I used LinkedIn Jobs for my job search; I really liked how it was set up and I personally found it a lot easier to navigate than other job sites. I wrote custom cover letters and resumes for all the positions I applied for, which was time-consuming but definitely worth it, in my opinion. I also used Wix to create a simple website to showcase some of my past writing samples. This took a while, but it was nice to be able to quickly send a link to hiring managers or recruiters. I think it’s also something that helped me stand out from other applicants.
What was the application process like for your current position?
When I saw the position posted on LinkedIn, I was immediately interested. In my previous co-op roles I had worked more on the “numbers” side of marketing, so I was excited to apply for a job that focused exclusively on writing, which is what I knew I wanted to do. A few days after applying, I heard back with an invitation for an introductory interview. I immediately felt comfortable and was excited when I got another interview. I then interviewed with the principals, and that was that!
What’s different about learning on the job, compared to in a classroom?
I was in a general business program at school, so although I did take marketing classes, it wasn’t a core focus. We spent most of our time covering big concepts, so I didn’t know much about how marketing worked in a practical setting. I find that at work, I’m less scared to ask questions and make mistakes because I’m not being graded! Everything is treated as a learning experience instead of an opportunity to take away marks, which is a nice change.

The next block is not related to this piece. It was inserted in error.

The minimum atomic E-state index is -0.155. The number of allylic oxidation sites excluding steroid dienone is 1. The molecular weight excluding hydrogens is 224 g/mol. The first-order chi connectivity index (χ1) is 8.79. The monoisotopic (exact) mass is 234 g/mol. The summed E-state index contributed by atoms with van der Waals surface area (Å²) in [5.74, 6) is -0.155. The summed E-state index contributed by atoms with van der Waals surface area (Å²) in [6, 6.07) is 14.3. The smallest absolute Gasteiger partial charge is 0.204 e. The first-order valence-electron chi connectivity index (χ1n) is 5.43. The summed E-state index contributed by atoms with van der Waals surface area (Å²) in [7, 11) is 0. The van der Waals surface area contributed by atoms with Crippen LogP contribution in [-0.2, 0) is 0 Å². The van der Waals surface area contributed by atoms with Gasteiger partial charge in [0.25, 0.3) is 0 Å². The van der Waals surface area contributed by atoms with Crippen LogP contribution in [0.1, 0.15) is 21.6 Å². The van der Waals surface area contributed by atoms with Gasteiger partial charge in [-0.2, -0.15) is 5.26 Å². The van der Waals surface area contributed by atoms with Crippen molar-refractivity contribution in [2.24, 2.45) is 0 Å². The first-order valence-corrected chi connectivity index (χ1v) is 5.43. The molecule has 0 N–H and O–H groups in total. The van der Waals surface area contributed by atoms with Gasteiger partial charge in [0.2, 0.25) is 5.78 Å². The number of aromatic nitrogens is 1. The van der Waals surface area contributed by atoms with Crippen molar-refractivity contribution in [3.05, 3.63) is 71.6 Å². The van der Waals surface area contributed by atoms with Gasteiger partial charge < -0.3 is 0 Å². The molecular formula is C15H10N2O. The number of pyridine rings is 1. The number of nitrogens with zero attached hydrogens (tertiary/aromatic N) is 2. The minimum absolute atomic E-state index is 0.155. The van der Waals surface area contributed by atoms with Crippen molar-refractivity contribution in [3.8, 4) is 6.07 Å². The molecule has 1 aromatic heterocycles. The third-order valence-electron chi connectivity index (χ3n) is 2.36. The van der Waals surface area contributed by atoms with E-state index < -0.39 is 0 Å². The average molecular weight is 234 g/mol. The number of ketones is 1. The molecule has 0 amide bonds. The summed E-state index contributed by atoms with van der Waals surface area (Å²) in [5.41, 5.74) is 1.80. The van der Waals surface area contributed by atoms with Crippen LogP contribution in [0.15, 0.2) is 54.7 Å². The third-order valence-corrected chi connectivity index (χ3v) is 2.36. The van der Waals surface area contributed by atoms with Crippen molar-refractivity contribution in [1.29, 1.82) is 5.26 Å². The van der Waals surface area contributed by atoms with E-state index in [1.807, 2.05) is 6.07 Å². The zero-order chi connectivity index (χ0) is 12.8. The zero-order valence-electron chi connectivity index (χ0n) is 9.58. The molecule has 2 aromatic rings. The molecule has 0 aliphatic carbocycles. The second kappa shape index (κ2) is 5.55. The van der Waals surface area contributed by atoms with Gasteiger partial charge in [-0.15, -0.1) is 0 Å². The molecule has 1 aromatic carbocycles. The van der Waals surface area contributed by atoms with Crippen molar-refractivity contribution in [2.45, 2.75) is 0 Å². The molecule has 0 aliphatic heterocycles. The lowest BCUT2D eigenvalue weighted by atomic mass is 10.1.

Any advice for recent graduates applying for jobs?
Clubs and societies are a great way to add to your resume, especially if you hold a leadership position. I also took some time to complete several certifications that were relevant to the jobs I was applying for; Hootsuite Social Marketing and Hubspot Content Marketing. These certifications were free and a great way for me to learn and demonstrate my knowledge.
Janelle Forbes, Designer
Job searching was a reflective period to understand myself and present myself authentically to agencies I was applying to. The possibilities seemed endless, so I worked to narrow down my personal and professional goals first.
How did you focus your job search?
It’s easy to search a list of the top design agencies in Ontario, but the only way I’d know which one was right for me was by assessing how and where I saw myself growing. I researched each company’s values and philosophies and how they translated into client work and community involvement. This stage does take time, but I appreciated how much I learned in the process of landing my dream job.
What steps did you take to prepare?